You’ll see [laughs].
What is it about those relationships that makes them fascinating to write?
It’s a series of disjointed things that resemble something but aren’t it. The older brother is Arthur, but the older brother in the relationship is Tommy. Immediately, that’s not how you would expect it to be.
Imagine if Tommy was the elder brother and Polly was their mum
Polly is a mother-figure, but she’s not Tommy’s mother so you can’t resort to what mother-and-son or older-brother-and-younger-brother normally do. It’s continually having to improvise in terms of the relationships, because there’s no set format for that.
Imagine if Tommy was the elder brother and Polly was their mum, it would be totally different. There would be things that would just have to happen in terms of dialogue. By mixing that around, it changes everything and opens the door to all sorts of possibilities.
Is there a main theme you wanted to explore in writing the show?
In terms of the whole thing? ‘Is it possible for people from the background that the Shelbys are from to escape?’ Can they become what would be called ‘respectable’ or accepted?
By the end of series four, Tommy has learned that he can’t escape where he’s from and who he is, so he’s carrying on almost to prove a point. He wants to make as much money as he can, to get as rich as he can. It’s a very familiar path trodden by working class entrepreneurs in English history for 300 years.
I like the supernatural element. ‘Is Tommy cursed?’
I also like the supernatural element. ‘Is Tommy cursed?’ In other words, is everything predestined, are lives already mapped out? Do you have free will or not?
Tommy sometimes feels that he doesn’t because it seems that everything is destined to stop him or move him in a particular direction. It’s the same with the whole family. I explore that more in the next series.
It’s also a family without a father. Their father came back but is gone. Michael doesn’t have a father, he has Tommy. There’s a great Dostoyevsky line [The Brothers Karamazov, pub. 1880] saying ‘Who doesn’t want to kill their father?’ [laughs]. There’s a lot of that going on.
Peaky Blinders is no longer only a TV show, it’s also a festival, a video game, a clothing line, a beer…
Some people were doing their own unofficial merchandise, and we decided we needed to launch our own legitimate, curated merchandise and events. It has been really successful and there’s more to come.
Because of the internet, you have this fanbase that talks to each other and communicates their feelings about the show, so why not give them things to watch and listen to and play? It helps feed back into the show and the show helps feed back into that. I think that’s the future of TV.
How much are you plugged into that online fandom?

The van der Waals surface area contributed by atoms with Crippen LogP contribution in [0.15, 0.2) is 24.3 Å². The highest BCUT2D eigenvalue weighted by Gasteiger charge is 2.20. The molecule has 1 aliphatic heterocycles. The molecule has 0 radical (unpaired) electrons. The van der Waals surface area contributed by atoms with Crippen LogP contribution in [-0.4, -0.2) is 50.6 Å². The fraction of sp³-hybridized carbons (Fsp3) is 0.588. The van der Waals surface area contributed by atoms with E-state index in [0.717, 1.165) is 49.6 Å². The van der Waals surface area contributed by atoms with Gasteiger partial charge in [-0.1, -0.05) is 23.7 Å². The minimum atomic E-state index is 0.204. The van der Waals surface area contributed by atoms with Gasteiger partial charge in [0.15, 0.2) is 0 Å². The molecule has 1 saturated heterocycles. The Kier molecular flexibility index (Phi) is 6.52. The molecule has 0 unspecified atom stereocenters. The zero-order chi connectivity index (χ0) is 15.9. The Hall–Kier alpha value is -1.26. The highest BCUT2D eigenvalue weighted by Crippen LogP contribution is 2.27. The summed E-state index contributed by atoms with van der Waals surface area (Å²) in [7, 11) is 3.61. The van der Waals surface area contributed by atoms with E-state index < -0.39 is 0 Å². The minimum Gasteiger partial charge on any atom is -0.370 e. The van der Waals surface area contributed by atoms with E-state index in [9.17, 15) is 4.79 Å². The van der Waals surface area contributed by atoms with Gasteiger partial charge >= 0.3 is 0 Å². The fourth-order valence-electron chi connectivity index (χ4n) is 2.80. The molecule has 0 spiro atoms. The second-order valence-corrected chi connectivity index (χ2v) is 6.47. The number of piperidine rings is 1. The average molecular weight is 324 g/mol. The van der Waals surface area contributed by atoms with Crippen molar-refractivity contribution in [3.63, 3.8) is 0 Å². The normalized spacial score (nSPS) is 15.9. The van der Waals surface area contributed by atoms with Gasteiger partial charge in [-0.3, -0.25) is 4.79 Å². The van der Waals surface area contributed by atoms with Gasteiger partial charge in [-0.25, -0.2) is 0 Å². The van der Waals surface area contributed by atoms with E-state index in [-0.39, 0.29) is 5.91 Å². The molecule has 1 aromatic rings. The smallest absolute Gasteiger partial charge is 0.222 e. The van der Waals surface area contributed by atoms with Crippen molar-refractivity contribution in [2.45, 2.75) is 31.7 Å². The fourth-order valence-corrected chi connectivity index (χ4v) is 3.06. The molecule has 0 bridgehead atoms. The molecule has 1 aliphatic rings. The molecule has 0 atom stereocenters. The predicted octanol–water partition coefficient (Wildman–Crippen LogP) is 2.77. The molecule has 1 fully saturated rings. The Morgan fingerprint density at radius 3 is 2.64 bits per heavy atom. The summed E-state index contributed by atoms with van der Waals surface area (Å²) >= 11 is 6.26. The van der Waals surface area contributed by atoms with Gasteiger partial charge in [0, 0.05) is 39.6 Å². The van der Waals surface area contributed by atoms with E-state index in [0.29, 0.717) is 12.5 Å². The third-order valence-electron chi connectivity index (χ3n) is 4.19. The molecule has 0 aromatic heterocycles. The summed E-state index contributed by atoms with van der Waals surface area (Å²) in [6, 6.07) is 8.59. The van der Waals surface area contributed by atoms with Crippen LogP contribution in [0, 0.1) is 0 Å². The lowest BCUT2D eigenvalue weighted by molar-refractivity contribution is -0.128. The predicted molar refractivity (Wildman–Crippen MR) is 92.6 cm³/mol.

I do read stuff on the internet. I look online to see what people are saying, especially when the series is on because what you want is to start a conversation that carries on between episodes. I think it’s fantastic. I love it. The fan art and the tattoos are just amazing.
What makes you proudest about the show?
It’s the way people have taken to it. The international audience that all get it. Birmingham, 1920s, gangsters… it doesn’t immediately sound like an international franchise.
I couldn’t give a comprehensive explanation of why it’s become so popular, even in places where there’s no familiarity with this world.
It’s not because it’s been marketed to death. It’s been discovered
The best thing is it’s not because it’s been marketed to death, it’s not because millions of dollars have been spent. It’s been discovered. Netflix don’t release the figures, but they are astonishing for Peaky in America.
It’s found its own audience and the audience have stuck with it and when you’re writing, it gives you energy to know that that’s out there.
How does it feel now when you watch the finished episodes?
It’s like seeing your kid do well in a concert
A lot of things you watch and go ‘aghh’ and die inside because it isn’t what you meant. That can happen quite often but it never happens with Peaky.
With Peaky, because it’s the most personal project I do, you feel as if the lines are yours, and the movement and the action is yours, so when you see it being done really well, it’s like… seeing your kid do well in a concert. Because it’s in the hands of people who are making it really good. I always feel that.
Coming soon from Steven Knight:
‘The series, beginning to end, is an exploration of Tommy becoming human again after being dehumanised in the War.’
Peaky Blinders and 1930s populism: ‘It’s all happening now just as it was then.’